Fostering a strong cybersecurity culture is recognized by those in the profession as a foundational element of creating a strong and healthy security program. However, recent research by TechTarget’s Enterprise Strategy Group and the Information Systems Security Association (ISSA) found that many CISOs believe that firms have a long way to go in establishing appropriate cybersecurity cultures within their organizations.
Just what is cybersecurity culture? The European Union Agency for Network and Information Security (ENISA) offers the following definition:
“The concept of cybersecurity culture (CSC) refers to the knowledge, beliefs, perceptions, attitudes, assumptions, norms, and values of people regarding cybersecurity and how they manifest themselves in people’s behavior with information technologies. CSC encompasses familiar topics including cybersecurity awareness and information security frameworks but is broader in both scope and application, being concerned with making information security considerations an integral part of an employee’s job, habits, and conduct, embedding them in their day-to-day actions.”
In other words, a cybersecurity culture promotes cybersecurity as a necessary component for achieving an organization’s overall mission. Indeed, the research reveals that CISOs believe that cybersecurity culture is inexorably linked to security best practices in threat prevention, detection, and response. When asked how they could improve their organization’s cybersecurity program overall, 60% of the CISOs surveyed stated that they should strive to create a better cybersecurity culture throughout the organization, as compared with 42% of all other respondents.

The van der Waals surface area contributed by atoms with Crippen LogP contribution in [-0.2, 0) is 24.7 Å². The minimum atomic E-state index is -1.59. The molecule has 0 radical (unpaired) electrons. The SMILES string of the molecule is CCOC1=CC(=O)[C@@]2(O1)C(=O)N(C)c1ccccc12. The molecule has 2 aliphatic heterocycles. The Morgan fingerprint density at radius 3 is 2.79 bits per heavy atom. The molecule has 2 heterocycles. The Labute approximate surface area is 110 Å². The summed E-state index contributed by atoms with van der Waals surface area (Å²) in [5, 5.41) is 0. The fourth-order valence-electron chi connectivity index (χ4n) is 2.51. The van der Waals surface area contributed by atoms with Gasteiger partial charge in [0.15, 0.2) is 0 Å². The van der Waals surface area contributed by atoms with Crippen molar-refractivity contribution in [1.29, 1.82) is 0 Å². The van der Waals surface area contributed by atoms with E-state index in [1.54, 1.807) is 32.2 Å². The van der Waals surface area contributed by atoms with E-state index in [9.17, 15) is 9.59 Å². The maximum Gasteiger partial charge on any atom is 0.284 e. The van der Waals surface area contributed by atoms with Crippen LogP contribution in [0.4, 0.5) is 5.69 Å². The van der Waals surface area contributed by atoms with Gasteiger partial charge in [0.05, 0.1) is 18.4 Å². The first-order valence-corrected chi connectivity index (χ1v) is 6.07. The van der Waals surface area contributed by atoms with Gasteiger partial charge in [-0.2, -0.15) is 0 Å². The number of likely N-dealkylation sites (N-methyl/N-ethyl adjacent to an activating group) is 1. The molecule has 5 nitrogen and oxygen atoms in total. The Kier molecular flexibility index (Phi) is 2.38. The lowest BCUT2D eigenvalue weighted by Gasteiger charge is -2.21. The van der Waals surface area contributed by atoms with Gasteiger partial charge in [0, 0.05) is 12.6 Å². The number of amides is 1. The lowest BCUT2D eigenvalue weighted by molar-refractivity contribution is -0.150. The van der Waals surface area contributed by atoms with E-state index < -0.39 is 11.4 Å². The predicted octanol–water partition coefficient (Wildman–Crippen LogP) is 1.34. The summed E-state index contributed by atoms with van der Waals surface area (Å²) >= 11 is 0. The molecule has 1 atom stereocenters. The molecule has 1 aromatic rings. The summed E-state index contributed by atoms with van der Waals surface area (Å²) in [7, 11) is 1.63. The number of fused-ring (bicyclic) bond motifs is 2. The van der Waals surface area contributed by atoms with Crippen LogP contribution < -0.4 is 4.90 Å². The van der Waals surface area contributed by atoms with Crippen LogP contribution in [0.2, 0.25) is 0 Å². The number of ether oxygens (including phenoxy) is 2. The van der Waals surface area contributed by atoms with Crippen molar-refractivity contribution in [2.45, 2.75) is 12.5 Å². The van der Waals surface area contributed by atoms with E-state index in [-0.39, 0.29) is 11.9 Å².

It’s worth noting that CISOs also believe that their cybersecurity program could be improved by getting executives and the board more involved in cybersecurity decision making and oversight, increasing the cybersecurity budget, and improving security hygiene and posture management – all of which are components of a strong cybersecurity culture.
Most CISOs see need to improve cybersecurity culture
The data also points toward work ahead. While more than one-third (36%) of CISOs rate their organization’s cybersecurity culture as advanced (slightly higher than all other respondents), 34% claim their cybersecurity culture rates as average. Alarmingly, 30% aren’t nearly as positive, ranking their organization’s cybersecurity culture as fair or poor.
Given the importance of cybersecurity culture, the data seems to indicate a disconnect between CISOs and other business executives. Unfortunately, this appears to be an occupational hazard for CISOs. When asked if they had ever worked for an organization that knowingly ignored security best practices or regulatory compliance requirements, more than two-thirds (68%) of CISOs responded that they had worked for at least one such organization, compared with 57% of all other respondents.